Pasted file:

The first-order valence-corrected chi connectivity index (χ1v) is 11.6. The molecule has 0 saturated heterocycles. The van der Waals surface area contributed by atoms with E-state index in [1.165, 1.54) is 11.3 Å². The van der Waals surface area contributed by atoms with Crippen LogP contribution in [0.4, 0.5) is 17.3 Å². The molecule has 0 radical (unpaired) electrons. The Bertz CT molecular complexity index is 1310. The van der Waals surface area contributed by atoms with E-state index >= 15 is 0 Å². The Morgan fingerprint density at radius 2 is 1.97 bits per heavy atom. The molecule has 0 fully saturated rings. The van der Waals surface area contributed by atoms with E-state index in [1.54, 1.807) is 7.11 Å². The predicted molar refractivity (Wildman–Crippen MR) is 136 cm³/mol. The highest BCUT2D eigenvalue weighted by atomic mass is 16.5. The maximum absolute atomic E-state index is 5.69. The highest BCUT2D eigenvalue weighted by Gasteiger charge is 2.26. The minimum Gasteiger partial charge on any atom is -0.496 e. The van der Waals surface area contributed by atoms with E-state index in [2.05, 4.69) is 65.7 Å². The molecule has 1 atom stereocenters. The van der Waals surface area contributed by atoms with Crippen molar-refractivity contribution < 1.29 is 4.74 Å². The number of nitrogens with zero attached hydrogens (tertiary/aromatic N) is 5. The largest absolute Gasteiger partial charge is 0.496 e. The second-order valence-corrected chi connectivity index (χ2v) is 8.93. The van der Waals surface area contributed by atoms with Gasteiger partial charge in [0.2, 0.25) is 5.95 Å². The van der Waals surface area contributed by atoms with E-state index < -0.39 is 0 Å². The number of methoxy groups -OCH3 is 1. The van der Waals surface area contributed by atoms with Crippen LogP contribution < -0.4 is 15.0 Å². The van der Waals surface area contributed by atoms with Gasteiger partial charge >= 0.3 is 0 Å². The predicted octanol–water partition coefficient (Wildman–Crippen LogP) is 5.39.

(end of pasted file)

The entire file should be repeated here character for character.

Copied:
The first-order valence-corrected chi connectivity index (χ1v) is 11.6. The molecule has 0 saturated heterocycles. The van der Waals surface area contributed by atoms with E-state index in [1.165, 1.54) is 11.3 Å². The van der Waals surface area contributed by atoms with Crippen LogP contribution in [0.4, 0.5) is 17.3 Å². The molecule has 0 radical (unpaired) electrons. The Bertz CT molecular complexity index is 1310. The van der Waals surface area contributed by atoms with E-state index >= 15 is 0 Å². The Morgan fingerprint density at radius 2 is 1.97 bits per heavy atom. The molecule has 0 fully saturated rings. The van der Waals surface area contributed by atoms with E-state index in [1.54, 1.807) is 7.11 Å². The predicted molar refractivity (Wildman–Crippen MR) is 136 cm³/mol. The highest BCUT2D eigenvalue weighted by atomic mass is 16.5. The maximum absolute atomic E-state index is 5.69. The highest BCUT2D eigenvalue weighted by Gasteiger charge is 2.26. The minimum Gasteiger partial charge on any atom is -0.496 e. The van der Waals surface area contributed by atoms with E-state index in [2.05, 4.69) is 65.7 Å². The molecule has 1 atom stereocenters. The van der Waals surface area contributed by atoms with Crippen molar-refractivity contribution < 1.29 is 4.74 Å². The number of nitrogens with zero attached hydrogens (tertiary/aromatic N) is 5. The largest absolute Gasteiger partial charge is 0.496 e. The second-order valence-corrected chi connectivity index (χ2v) is 8.93. The van der Waals surface area contributed by atoms with Gasteiger partial charge in [0.2, 0.25) is 5.95 Å². The van der Waals surface area contributed by atoms with E-state index < -0.39 is 0 Å². The number of methoxy groups -OCH3 is 1. The van der Waals surface area contributed by atoms with Crippen LogP contribution < -0.4 is 15.0 Å². The van der Waals surface area contributed by atoms with Gasteiger partial charge >= 0.3 is 0 Å². The predicted octanol–water partition coefficient (Wildman–Crippen LogP) is 5.39.